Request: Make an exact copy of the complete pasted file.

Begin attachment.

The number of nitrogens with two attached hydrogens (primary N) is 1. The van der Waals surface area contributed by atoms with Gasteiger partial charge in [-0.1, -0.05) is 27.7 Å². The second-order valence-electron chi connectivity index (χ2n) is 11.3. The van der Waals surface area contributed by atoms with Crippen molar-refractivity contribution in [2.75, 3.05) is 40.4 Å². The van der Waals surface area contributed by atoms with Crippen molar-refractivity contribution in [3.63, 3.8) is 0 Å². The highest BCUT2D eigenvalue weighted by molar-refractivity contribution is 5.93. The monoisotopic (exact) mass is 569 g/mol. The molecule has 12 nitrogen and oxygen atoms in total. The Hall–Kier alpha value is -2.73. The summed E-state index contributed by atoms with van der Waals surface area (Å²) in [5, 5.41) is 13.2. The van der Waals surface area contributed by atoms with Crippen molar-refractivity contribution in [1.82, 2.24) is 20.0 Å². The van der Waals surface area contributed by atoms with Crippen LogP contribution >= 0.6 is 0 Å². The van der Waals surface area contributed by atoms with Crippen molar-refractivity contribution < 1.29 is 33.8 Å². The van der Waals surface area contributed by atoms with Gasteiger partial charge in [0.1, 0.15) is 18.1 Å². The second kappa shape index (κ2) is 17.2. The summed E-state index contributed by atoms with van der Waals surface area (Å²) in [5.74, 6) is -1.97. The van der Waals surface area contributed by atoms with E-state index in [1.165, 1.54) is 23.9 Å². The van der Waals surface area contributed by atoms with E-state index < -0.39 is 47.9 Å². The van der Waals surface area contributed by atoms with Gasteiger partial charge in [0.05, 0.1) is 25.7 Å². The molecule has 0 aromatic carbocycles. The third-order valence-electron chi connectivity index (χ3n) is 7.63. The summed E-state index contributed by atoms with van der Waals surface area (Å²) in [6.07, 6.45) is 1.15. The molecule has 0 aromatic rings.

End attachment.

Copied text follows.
The number of nitrogens with two attached hydrogens (primary N) is 1. The van der Waals surface area contributed by atoms with Gasteiger partial charge in [-0.1, -0.05) is 27.7 Å². The second-order valence-electron chi connectivity index (χ2n) is 11.3. The van der Waals surface area contributed by atoms with Crippen molar-refractivity contribution in [2.75, 3.05) is 40.4 Å². The van der Waals surface area contributed by atoms with Crippen molar-refractivity contribution in [3.63, 3.8) is 0 Å². The highest BCUT2D eigenvalue weighted by molar-refractivity contribution is 5.93. The monoisotopic (exact) mass is 569 g/mol. The molecule has 12 nitrogen and oxygen atoms in total. The Hall–Kier alpha value is -2.73. The summed E-state index contributed by atoms with van der Waals surface area (Å²) in [5, 5.41) is 13.2. The van der Waals surface area contributed by atoms with Crippen molar-refractivity contribution in [1.82, 2.24) is 20.0 Å². The van der Waals surface area contributed by atoms with Crippen LogP contribution >= 0.6 is 0 Å². The van der Waals surface area contributed by atoms with Crippen molar-refractivity contribution < 1.29 is 33.8 Å². The van der Waals surface area contributed by atoms with Gasteiger partial charge in [0.1, 0.15) is 18.1 Å². The second kappa shape index (κ2) is 17.2. The summed E-state index contributed by atoms with van der Waals surface area (Å²) in [5.74, 6) is -1.97. The van der Waals surface area contributed by atoms with E-state index in [1.165, 1.54) is 23.9 Å². The van der Waals surface area contributed by atoms with E-state index < -0.39 is 47.9 Å². The van der Waals surface area contributed by atoms with Gasteiger partial charge in [0.05, 0.1) is 25.7 Å². The molecule has 0 aromatic carbocycles. The third-order valence-electron chi connectivity index (χ3n) is 7.63. The summed E-state index contributed by atoms with van der Waals surface area (Å²) in [6.07, 6.45) is 1.15. The molecule has 0 aromatic rings.